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Money Velocity in an Endogenous Growth Business Cycle with Credit Shocks

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  • Benk, Szilárd
  • Gillman, Max

    ()
    (Cardiff Business School)

  • Kejak, Michal

Abstract

The explanation of velocity in neoclassical monetary business cycle models relies on a goods productivity shocks to mimic the data's procyclic velocity feature; money shocks are not important; and the financial sector plays no role. This paper sets the model within endogenous growth, adds exchange credit shocks, and finds that money and credit shocks explain much of the velocity variation. The role of the shocks varies across sub-periods in an intuitive fashion. Endogenous growth is key to the construction of the money and credit shocks since these have similar effects on velocity, but opposite effects upon growth. The model matches the data's average velocity and simulates most of the velocity volatility that is found in the data. Its underlying money demand is Cagan-like in its interest elasticity, so that money and credit shocks cause greater velocity variation the higher is the nominal interest rate.

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Bibliographic Info

Paper provided by Cardiff University, Cardiff Business School, Economics Section in its series Cardiff Economics Working Papers with number E2007/14.

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Length: 18 pages
Date of creation: May 2007
Date of revision:
Publication status: Published in Journal of Money Credit and Banking Vol. 40, No. 6 (September 2008): 1281-1293.
Handle: RePEc:cdf:wpaper:2007/14

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Keywords: Velocity; business cycle; credit shocks; endogenous growth;

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Cited by:
  1. Nolan, Charles & Thoenissen, Christoph, 2008. "Financial shocks and the US business cycle," SIRE Discussion Papers, Scottish Institute for Research in Economics (SIRE) 2008-58, Scottish Institute for Research in Economics (SIRE).
  2. Max Gillman & Michal Kejak, 2007. " Inflation, Financial Development and Human Capital-Based Endogenous Growth: an Explanation of Ten Empirical Findings," CDMA Conference Paper Series, Centre for Dynamic Macroeconomic Analysis 0703, Centre for Dynamic Macroeconomic Analysis.
  3. Nao Sudo, 2011. "Accounting for the Decline in the Velocity of Money in the Japanese Economy," IMES Discussion Paper Series 11-E-16, Institute for Monetary and Economic Studies, Bank of Japan.
  4. Benk, Szilárd & Gillman, Max & Kejak, Michal, 2008. "US Volatility Cycles of Output and Inflation, 1919-2004: A Money and Banking Approach to a Puzzle," Cardiff Economics Working Papers E2008/28, Cardiff University, Cardiff Business School, Economics Section.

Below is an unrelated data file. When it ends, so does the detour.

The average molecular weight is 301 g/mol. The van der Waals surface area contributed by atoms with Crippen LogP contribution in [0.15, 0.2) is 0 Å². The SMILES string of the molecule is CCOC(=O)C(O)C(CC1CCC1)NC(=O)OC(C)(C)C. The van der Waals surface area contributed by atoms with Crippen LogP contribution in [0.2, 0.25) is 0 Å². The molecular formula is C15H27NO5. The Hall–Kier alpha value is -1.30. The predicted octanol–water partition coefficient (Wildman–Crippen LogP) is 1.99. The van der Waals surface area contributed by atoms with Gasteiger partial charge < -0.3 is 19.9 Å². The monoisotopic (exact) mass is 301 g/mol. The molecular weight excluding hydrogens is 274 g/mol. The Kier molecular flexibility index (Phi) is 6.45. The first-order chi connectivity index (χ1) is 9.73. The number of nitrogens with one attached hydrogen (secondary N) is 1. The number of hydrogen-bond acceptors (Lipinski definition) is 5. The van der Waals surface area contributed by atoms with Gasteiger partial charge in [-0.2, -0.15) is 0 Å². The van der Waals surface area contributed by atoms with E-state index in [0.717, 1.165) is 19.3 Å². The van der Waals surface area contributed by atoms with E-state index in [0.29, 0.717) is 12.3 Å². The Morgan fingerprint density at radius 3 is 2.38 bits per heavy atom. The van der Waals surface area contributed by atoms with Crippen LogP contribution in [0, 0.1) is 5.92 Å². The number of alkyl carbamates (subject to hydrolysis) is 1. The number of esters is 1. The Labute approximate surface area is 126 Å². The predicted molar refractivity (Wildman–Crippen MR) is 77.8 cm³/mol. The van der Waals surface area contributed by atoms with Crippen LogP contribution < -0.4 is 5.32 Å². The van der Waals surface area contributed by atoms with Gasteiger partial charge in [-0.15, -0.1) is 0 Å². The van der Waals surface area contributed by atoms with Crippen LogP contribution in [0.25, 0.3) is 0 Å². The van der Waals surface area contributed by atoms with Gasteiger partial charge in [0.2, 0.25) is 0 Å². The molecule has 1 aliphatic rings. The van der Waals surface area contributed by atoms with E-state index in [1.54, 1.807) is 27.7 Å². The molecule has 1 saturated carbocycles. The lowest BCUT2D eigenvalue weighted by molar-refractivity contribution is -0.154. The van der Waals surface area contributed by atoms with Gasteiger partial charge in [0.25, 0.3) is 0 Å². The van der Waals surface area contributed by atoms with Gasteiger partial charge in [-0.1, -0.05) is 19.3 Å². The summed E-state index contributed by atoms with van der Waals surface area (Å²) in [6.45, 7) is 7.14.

5. Max Gillman & Anton Nakov, 2009. "Monetary effects on nominal oil prices," Banco de Espa�a Working Papers 0928, Banco de Espa�a.
  6. Max Gillman & Mark N. Harris, 2009. "The Effect of Inflation on Growth - Evidence from a Panel of Transition Countries," IEHAS Discussion Papers, Institute of Economics, Centre for Economic and Regional Studies, Hungarian Academy of Sciences 0912, Institute of Economics, Centre for Economic and Regional Studies, Hungarian Academy of Sciences.
  7. Hong, Hao, 2011. "Money, interest rates and the real activity," Cardiff Economics Working Papers E2011/18, Cardiff University, Cardiff Business School, Economics Section.
  8. Benk, Szilárd & Gillman, Max & Kejak, Michal, 2010. "A banking explanation of the US velocity of money: 1919-2004," Journal of Economic Dynamics and Control, Elsevier, Elsevier, vol. 34(4), pages 765-779, April.
  9. Ceri Davies & Max Gillman & Michal Kejak, 2012. "Deriving the Taylor Principle when the Central Bank Supplies Money," CEU Working Papers, Department of Economics, Central European University 2012_13, Department of Economics, Central European University, revised 23 Jul 2012.
  10. Nolan, Charles & Thoenissen, Christoph, 2009. "Financial shocks and the US business cycle," Journal of Monetary Economics, Elsevier, Elsevier, vol. 56(4), pages 596-604, May.
  11. Max Gillman & Michal Kejak, 2008. "Tax Evasion and Growth: a Banking Approach," IEHAS Discussion Papers, Institute of Economics, Centre for Economic and Regional Studies, Hungarian Academy of Sciences 0806, Institute of Economics, Centre for Economic and Regional Studies, Hungarian Academy of Sciences.
  12. Scheffel, Eric, 2008. "Consumption Velocity in a Cash Costly-Credit Model," Cardiff Economics Working Papers E2008/31, Cardiff University, Cardiff Business School, Economics Section.
  13. Gillman, Max & Kejak, Michal, 2008. "Inflation, Investment and Growth: a Banking Approach," Cardiff Economics Working Papers E2008/18, Cardiff University, Cardiff Business School, Economics Section, revised Oct 2008.

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